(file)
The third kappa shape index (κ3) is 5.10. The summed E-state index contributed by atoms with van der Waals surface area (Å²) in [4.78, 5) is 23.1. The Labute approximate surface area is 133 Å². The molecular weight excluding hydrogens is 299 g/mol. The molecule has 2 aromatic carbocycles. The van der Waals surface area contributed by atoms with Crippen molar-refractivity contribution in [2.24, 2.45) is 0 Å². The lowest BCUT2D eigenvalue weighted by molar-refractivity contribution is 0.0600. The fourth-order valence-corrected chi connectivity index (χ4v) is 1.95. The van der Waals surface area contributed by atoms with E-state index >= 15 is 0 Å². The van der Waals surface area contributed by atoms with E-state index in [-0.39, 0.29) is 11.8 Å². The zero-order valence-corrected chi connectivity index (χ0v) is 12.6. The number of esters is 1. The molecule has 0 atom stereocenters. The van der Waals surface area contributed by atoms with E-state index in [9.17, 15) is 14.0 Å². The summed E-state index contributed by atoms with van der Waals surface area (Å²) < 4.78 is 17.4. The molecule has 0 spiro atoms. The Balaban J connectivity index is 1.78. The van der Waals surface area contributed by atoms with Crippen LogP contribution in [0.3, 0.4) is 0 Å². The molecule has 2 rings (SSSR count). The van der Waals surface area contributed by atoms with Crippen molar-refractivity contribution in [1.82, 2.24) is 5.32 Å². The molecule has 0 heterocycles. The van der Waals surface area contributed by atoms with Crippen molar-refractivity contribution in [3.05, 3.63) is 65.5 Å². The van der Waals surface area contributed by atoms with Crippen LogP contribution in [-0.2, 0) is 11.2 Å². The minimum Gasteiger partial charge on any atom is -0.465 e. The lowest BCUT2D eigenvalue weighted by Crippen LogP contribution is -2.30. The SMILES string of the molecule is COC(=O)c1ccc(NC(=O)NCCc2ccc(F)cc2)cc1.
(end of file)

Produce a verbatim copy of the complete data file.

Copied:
The third kappa shape index (κ3) is 5.10. The summed E-state index contributed by atoms with van der Waals surface area (Å²) in [4.78, 5) is 23.1. The Labute approximate surface area is 133 Å². The molecular weight excluding hydrogens is 299 g/mol. The molecule has 2 aromatic carbocycles. The van der Waals surface area contributed by atoms with Crippen molar-refractivity contribution in [2.24, 2.45) is 0 Å². The lowest BCUT2D eigenvalue weighted by molar-refractivity contribution is 0.0600. The fourth-order valence-corrected chi connectivity index (χ4v) is 1.95. The van der Waals surface area contributed by atoms with E-state index >= 15 is 0 Å². The van der Waals surface area contributed by atoms with E-state index in [-0.39, 0.29) is 11.8 Å². The zero-order valence-corrected chi connectivity index (χ0v) is 12.6. The number of esters is 1. The molecule has 0 atom stereocenters. The van der Waals surface area contributed by atoms with E-state index in [9.17, 15) is 14.0 Å². The summed E-state index contributed by atoms with van der Waals surface area (Å²) < 4.78 is 17.4. The molecule has 0 spiro atoms. The Balaban J connectivity index is 1.78. The van der Waals surface area contributed by atoms with Crippen LogP contribution in [0.3, 0.4) is 0 Å². The molecule has 2 rings (SSSR count). The van der Waals surface area contributed by atoms with Crippen molar-refractivity contribution in [1.82, 2.24) is 5.32 Å². The molecule has 0 heterocycles. The van der Waals surface area contributed by atoms with Crippen molar-refractivity contribution in [3.05, 3.63) is 65.5 Å². The van der Waals surface area contributed by atoms with Crippen LogP contribution in [-0.2, 0) is 11.2 Å². The minimum Gasteiger partial charge on any atom is -0.465 e. The lowest BCUT2D eigenvalue weighted by Crippen LogP contribution is -2.30. The SMILES string of the molecule is COC(=O)c1ccc(NC(=O)NCCc2ccc(F)cc2)cc1.